Are you struggling with chipped, cracked, decayed or discolored teeth?
A dental crown is a long-lasting solution that can give you back your smile. Contact us at Chandler Dental Partners in Franklin Springs, Georgia and find out if this effective tooth restoration service is right for you.
What Is a Dental Crown?
A dental crown, sometimes called a dental cap or tooth cap, is a tooth-shaped prosthetic that covers a weak or damaged tooth. The crown is permanently bonded in place and is made to look, feel and function just like a natural tooth — but, unlike a natural tooth, it will never get a cavity.
Why Would I Need a Dental Crown?
A tooth can lose its shape, size or strength due to many causes, like injury, decay, or simple wear and tear. When a filling isn’t enough to repair the tooth because there isn’t enough natural tooth structure left, a crown can usually restore and protect it. Crowns are often the treatment of choice for problems like:
- Misshapen teeth
- Cracked teeth
- Chipped teeth
- Stained teeth
- Weakened teeth
Crowns can also support a dental bridge that replaces missing teeth.
Dental Crowns vs. Dental Fillings
If the patient has never had a crown before and has been treated successfully in the past with fillings, they can often ask, “Can’t you just fix it with a filling?”… and, this is a great question.
The choice between a filling and a crown is determined by the amount of natural tooth structure that remains after the tooth breaks or decay is removed. To understand this better, begin by thinking about the job of your tooth. The job is to tear food using the front teeth and grind/pulverize the food with the back teeth. That’s a tough job when tackling an apple, carrot, hard crusted roll, or steak and requires the strength of 150 psi – 500 psi, with the greater poundage required on the back teeth.
There is no harder surface in the body than enamel and enamel was God’s perfect design to take on the big job of chewing. Even God’s awesome design couldn’t withstand the assault of bacteria fueled by processed sugar or unfortunate accidents. However, our powerful Father inspired some awesome dental forefathers to design the amazing dental solution called a “crown.”
When decay or a break occurs and the majority of the remaining tooth is composed of more healthy enamel and natural tooth structure, a dentist can typically place a filling. When a filing is the best choice to repair a tooth, twisting, tearing and grinding leverage placed on the tooth when chewing will withstand well against these forces. However, depending on where the enamel and natural tooth are missing and the extent of the damage, the best value, longest lasting solution and sometimes “only” solution is a porcelain, “full tooth cover” restoration that is called a “crown.”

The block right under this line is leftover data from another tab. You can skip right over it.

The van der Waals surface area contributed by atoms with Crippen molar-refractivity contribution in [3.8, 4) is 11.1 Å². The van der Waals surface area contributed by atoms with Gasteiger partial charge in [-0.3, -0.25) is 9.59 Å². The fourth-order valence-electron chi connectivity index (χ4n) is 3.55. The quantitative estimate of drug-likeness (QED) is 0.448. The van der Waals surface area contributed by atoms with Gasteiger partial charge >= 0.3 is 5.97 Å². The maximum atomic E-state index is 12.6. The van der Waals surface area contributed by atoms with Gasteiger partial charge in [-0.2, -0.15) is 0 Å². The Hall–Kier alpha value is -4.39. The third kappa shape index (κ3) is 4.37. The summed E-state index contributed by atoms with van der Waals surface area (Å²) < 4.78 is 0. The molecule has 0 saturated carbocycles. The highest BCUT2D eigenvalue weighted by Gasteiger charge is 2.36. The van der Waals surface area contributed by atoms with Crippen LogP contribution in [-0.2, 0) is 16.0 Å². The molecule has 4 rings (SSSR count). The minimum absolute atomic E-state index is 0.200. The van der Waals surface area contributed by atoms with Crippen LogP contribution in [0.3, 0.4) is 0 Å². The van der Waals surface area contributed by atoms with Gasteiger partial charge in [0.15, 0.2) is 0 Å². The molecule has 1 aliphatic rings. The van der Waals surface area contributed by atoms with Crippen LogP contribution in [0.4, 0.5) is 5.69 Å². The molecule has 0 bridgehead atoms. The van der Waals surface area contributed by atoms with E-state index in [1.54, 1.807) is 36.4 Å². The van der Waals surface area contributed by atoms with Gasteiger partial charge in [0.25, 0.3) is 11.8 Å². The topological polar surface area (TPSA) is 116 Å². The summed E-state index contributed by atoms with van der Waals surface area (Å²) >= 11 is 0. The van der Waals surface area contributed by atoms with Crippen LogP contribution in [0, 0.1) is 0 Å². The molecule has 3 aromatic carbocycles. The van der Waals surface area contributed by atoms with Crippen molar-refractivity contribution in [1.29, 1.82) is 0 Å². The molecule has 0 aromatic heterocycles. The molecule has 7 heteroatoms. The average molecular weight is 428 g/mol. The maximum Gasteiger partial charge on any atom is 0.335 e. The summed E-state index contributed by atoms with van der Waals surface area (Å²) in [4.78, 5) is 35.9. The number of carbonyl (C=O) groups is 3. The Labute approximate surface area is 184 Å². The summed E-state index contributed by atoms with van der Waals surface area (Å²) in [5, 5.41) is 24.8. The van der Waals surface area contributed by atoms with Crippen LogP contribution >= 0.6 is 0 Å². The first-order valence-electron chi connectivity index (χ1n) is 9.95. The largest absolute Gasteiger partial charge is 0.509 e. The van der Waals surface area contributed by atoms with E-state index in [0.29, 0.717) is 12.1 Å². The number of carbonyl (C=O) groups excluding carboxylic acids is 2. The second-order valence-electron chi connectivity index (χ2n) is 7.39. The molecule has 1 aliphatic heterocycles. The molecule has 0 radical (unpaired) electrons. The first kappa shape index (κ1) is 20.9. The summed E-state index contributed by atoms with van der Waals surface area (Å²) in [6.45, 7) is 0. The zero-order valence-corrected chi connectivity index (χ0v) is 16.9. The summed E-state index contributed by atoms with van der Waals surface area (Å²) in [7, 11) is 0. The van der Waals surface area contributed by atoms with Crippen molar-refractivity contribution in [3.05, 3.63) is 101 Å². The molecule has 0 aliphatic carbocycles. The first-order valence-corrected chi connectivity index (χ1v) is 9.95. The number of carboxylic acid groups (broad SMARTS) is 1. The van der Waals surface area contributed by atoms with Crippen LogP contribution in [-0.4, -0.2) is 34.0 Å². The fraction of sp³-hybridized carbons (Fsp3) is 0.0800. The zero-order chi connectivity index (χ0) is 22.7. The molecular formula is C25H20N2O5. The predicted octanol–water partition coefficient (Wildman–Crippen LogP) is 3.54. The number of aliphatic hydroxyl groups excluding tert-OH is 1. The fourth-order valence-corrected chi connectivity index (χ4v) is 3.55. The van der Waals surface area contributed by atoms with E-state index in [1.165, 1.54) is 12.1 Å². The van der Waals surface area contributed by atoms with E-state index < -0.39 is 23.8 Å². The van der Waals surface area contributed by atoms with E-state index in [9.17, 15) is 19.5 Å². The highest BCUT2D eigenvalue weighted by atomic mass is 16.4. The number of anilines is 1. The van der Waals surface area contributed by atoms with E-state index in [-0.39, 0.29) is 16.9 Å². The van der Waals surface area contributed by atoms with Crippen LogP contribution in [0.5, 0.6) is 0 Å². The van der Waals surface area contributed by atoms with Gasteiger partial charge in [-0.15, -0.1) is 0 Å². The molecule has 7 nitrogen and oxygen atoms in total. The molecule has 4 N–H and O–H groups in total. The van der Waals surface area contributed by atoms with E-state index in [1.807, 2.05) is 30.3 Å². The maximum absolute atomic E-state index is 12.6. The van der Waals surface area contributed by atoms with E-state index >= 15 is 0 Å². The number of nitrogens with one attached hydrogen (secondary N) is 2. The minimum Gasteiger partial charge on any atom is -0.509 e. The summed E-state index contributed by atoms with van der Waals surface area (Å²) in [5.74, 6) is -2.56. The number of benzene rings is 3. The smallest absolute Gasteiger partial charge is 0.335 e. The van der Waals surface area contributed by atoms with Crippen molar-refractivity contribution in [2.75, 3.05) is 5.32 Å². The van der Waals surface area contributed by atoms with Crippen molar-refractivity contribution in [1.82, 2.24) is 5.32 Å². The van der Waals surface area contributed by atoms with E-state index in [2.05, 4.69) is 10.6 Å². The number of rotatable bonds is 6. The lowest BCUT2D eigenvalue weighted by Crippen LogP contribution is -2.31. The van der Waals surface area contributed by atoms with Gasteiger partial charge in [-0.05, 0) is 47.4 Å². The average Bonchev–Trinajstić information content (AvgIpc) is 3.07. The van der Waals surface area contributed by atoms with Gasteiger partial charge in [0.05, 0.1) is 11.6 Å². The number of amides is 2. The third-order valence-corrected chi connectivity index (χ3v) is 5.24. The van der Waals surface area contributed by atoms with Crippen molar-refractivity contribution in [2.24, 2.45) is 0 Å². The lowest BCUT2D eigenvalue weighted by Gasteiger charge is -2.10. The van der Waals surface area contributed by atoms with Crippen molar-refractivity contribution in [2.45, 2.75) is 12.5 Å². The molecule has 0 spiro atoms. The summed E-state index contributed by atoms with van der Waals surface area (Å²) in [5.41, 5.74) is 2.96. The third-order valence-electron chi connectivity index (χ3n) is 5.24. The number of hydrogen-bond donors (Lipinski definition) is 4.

Types of Dental Crowns
After examining your teeth and discussing your concerns, Dr. Chandler will recommend the type of dental crown that’s best for you. Some types of crowns that are available are:
- Metal crowns
- Ceramic/porcelain crowns
- Porcelain-fused-to-metal crowns
- Stainless-steel crowns
- Resin crowns
Metal crowns are the strongest choice, whereas ceramic crowns are the most natural-looking option. Ceramic is also the best choice for patients with metal allergies.
What Is the Dental Crown Procedure?
The dental crown process usually takes between one and two appointments to complete, depending on the type of crown you’re getting.
A two-part process is fairly typical. At the first appointment, after examining the tooth and determining the best solution for your needs, your dentist will prepare the tooth for the crown. This can involve filing the tooth down as needed or performing other recommended procedures. The dentist then makes an impression of the tooth using a special paste. That impression is sent to a lab and used to create your custom crown. While you wait for the crown to be made, you’ll receive a temporary crown to wear in the meantime.
At the second appointment, the permanent crown is put in place. Your dentist inspects your new crown for proper fit, shape and color and then cements it in place with a permanent fixative.
Many patients wonder if it hurts to get a crown. Getting a dental crown shouldn’t hurt because an anesthetic is used as needed to numb the area. You might feel some discomfort or sensitivity a day or two after the procedure, but many patients feel no discomfort at all.
Your new crown might feel a little strange at first because it might have a slightly different shape than your old tooth, but you should adjust to it completely in a few days.
How Long Do Dental Crowns Last?
Dental crowns are designed to last for many years. Caring for a tooth crown is easy — just treat it like your natural teeth, making sure to brush and floss to keep your gums healthy.
While crowns don’t require any special care, you can make sure your crowns last as long as possible by limiting unnecessary wear and tear on them — talk to your dentist if you suspect you grind or clench your teeth, and avoid activities that put your crown and natural teeth at risk. For example, don’t chew ice, bite your fingernails,or use your teeth to tear open packaging.
Dental Crowns in Franklin Springs
Do you think you might need a dental crown? Contact Chandler Dental Partners today and come in for a check-up! We look forward to helping you and your family maintain healthy, beautiful smiles for life.